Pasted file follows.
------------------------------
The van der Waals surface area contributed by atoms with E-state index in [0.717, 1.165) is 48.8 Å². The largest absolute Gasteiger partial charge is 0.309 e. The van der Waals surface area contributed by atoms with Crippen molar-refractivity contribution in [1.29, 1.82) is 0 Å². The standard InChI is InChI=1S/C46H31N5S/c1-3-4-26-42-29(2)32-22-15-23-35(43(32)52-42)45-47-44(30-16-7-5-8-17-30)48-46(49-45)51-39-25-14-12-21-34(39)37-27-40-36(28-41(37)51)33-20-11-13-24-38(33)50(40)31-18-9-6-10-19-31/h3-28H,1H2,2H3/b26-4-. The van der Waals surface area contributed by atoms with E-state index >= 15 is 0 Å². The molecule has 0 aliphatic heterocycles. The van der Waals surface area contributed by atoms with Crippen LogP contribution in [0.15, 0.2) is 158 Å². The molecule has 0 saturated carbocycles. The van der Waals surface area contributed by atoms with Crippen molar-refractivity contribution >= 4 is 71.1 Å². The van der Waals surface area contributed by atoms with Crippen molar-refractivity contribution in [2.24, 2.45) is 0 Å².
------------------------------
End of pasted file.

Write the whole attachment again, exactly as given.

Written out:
The van der Waals surface area contributed by atoms with E-state index in [0.717, 1.165) is 48.8 Å². The largest absolute Gasteiger partial charge is 0.309 e. The van der Waals surface area contributed by atoms with Crippen molar-refractivity contribution in [1.29, 1.82) is 0 Å². The standard InChI is InChI=1S/C46H31N5S/c1-3-4-26-42-29(2)32-22-15-23-35(43(32)52-42)45-47-44(30-16-7-5-8-17-30)48-46(49-45)51-39-25-14-12-21-34(39)37-27-40-36(28-41(37)51)33-20-11-13-24-38(33)50(40)31-18-9-6-10-19-31/h3-28H,1H2,2H3/b26-4-. The van der Waals surface area contributed by atoms with E-state index >= 15 is 0 Å². The molecule has 0 aliphatic heterocycles. The van der Waals surface area contributed by atoms with Crippen LogP contribution in [0.15, 0.2) is 158 Å². The molecule has 0 saturated carbocycles. The van der Waals surface area contributed by atoms with Crippen molar-refractivity contribution >= 4 is 71.1 Å². The van der Waals surface area contributed by atoms with Crippen molar-refractivity contribution in [2.24, 2.45) is 0 Å².